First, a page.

Nelson Mandela’s rabbi is waiting to greet him
Mandela had a meaningful relationship with South Africa's Jews, who now mourn the loss of a man who brought about the triumph of justice to their country.
Since the news of Nelson Mandela's passing, individuals and organizations in the South African Jewish community have been flooding phones and inboxes with messages. Jewish prayer services are being organized everywhere. Most South African Jews never met him personally, but they felt as though he was a friend they knew.
South African music icon Johnny Clegg, whose songs celebrated Mandela at a time when doing so was dangerous in South Africa, said in a message: “Nelson Mandela will always define a deep part of what and who we are as individuals and as a nation. It is difficult to separate the great journey to secure a democratic and non-racial South Africa from his personal qualities and character. For all South Africans he was the face and form of that voyage, particularly in the crucial decade of 1990-2000.
“In the defining and tempestuous years of 1990 through to April 27th 1994 his leadership never gave the impression that he was overwhelmed by events, even in the darkest hours of Boipatong and other atrocities that were meant to derail the negotiations. When at times we felt doubt or fear, his strong resonant voice rolled out over the radio or TV and, like a tide going out, our reservations about the future receded. We took immense nourishment and succour from his fearless and positive attitude. His charismatic openness, straight aim, direct but respectful communication with his opponents was a singularly rare quality in a time of racist and right wing demagoguery. A country in turmoil needs to feel that the Ship of State, riding the storm, is in good hands and he never gave us cause to doubt that the storm would pass and the country would be free. It is the qualities of tolerance and forgiveness however which stand out as his lasting legacy as well as the way he used these to unite the country both during and after his presidency.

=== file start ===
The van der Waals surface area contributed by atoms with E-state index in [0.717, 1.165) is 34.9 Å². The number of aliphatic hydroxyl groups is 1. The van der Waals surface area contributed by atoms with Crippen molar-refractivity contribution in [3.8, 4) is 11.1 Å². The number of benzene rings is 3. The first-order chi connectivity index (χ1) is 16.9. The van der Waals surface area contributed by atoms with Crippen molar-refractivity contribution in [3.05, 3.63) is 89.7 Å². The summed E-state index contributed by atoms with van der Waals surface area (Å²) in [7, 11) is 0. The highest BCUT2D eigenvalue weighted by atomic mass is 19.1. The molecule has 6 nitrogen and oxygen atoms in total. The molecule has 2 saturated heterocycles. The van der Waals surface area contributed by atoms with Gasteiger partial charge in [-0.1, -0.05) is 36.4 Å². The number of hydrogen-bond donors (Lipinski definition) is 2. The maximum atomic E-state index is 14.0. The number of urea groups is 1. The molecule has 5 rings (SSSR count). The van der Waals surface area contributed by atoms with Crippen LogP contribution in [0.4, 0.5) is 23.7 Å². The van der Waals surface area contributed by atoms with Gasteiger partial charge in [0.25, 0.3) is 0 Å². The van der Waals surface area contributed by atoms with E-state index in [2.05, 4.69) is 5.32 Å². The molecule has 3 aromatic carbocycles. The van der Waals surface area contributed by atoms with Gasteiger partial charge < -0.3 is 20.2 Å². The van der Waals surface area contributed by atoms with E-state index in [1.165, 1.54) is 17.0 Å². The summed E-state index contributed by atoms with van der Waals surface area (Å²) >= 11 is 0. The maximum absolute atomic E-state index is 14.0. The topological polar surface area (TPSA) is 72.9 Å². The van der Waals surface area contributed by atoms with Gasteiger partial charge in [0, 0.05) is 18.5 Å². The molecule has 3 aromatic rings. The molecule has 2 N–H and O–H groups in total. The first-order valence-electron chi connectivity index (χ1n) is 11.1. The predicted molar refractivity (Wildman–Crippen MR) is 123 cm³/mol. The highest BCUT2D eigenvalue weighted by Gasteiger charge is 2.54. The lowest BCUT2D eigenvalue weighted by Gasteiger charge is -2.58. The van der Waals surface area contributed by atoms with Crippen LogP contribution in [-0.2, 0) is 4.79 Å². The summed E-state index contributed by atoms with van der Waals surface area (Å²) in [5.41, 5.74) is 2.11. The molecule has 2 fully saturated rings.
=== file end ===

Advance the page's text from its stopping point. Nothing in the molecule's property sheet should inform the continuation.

“With all our fellow South Africans we acknowledge with deep gratitude the debt we owe to this Man from Qunu, who bequeathed us this great country of promise. Today, although we grieve, we also proudly rejoice in his remarkable life, which we were privileged to share through extraordinary times.”
South African Chief Rabbi Warren Goldstein stressed Mandela's relationship with South African Jewry. “South African Jews have had a long, close and meaningful relationship with former President Nelson Mandela… that involved every stage of Mandela’s life," he said. "And so we mourn his loss together with fellow-South Africans… The greatest tribute we can pay is to live with the values he practiced and taught… human dignity, forgiveness, kindness, courage, tenacity, strength, honesty and integrity.”
One of Mandela’s strongest supporters during his presidency was the late former South African chief rabbi, Cyril Harris, who led South African Jewry through the transformation to democracy. On sighting Harris during his trip to Israel in 1999, Mandela proclaimed: “My rabbi has come!”